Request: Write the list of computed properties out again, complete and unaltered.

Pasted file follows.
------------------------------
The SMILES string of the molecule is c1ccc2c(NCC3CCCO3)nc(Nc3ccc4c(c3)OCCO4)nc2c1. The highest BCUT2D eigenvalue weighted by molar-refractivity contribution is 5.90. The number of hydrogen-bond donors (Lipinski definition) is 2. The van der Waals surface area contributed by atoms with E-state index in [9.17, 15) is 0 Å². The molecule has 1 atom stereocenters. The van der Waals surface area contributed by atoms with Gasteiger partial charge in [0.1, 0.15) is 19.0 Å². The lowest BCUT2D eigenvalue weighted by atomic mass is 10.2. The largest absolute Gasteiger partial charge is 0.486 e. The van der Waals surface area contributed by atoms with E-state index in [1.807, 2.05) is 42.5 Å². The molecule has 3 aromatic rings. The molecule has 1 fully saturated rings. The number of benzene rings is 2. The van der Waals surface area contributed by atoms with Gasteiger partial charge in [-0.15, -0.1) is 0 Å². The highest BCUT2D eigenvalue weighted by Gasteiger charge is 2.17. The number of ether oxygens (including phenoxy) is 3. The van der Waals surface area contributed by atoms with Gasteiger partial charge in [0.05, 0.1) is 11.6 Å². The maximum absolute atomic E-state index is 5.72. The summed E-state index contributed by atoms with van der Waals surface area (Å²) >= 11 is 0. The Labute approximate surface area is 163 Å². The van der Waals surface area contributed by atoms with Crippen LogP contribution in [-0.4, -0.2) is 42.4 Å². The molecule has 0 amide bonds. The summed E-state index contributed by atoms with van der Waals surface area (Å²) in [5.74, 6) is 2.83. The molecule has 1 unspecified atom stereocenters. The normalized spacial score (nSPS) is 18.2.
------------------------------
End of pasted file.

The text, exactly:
The SMILES string of the molecule is c1ccc2c(NCC3CCCO3)nc(Nc3ccc4c(c3)OCCO4)nc2c1. The highest BCUT2D eigenvalue weighted by molar-refractivity contribution is 5.90. The number of hydrogen-bond donors (Lipinski definition) is 2. The van der Waals surface area contributed by atoms with E-state index in [9.17, 15) is 0 Å². The molecule has 1 atom stereocenters. The van der Waals surface area contributed by atoms with Gasteiger partial charge in [0.1, 0.15) is 19.0 Å². The lowest BCUT2D eigenvalue weighted by atomic mass is 10.2. The largest absolute Gasteiger partial charge is 0.486 e. The van der Waals surface area contributed by atoms with E-state index in [1.807, 2.05) is 42.5 Å². The molecule has 3 aromatic rings. The molecule has 1 fully saturated rings. The number of benzene rings is 2. The van der Waals surface area contributed by atoms with Gasteiger partial charge in [-0.15, -0.1) is 0 Å². The highest BCUT2D eigenvalue weighted by Gasteiger charge is 2.17. The number of ether oxygens (including phenoxy) is 3. The van der Waals surface area contributed by atoms with Gasteiger partial charge in [0.05, 0.1) is 11.6 Å². The maximum absolute atomic E-state index is 5.72. The summed E-state index contributed by atoms with van der Waals surface area (Å²) >= 11 is 0. The Labute approximate surface area is 163 Å². The van der Waals surface area contributed by atoms with Crippen LogP contribution in [-0.4, -0.2) is 42.4 Å². The molecule has 0 amide bonds. The summed E-state index contributed by atoms with van der Waals surface area (Å²) in [5.74, 6) is 2.83. The molecule has 1 unspecified atom stereocenters. The normalized spacial score (nSPS) is 18.2.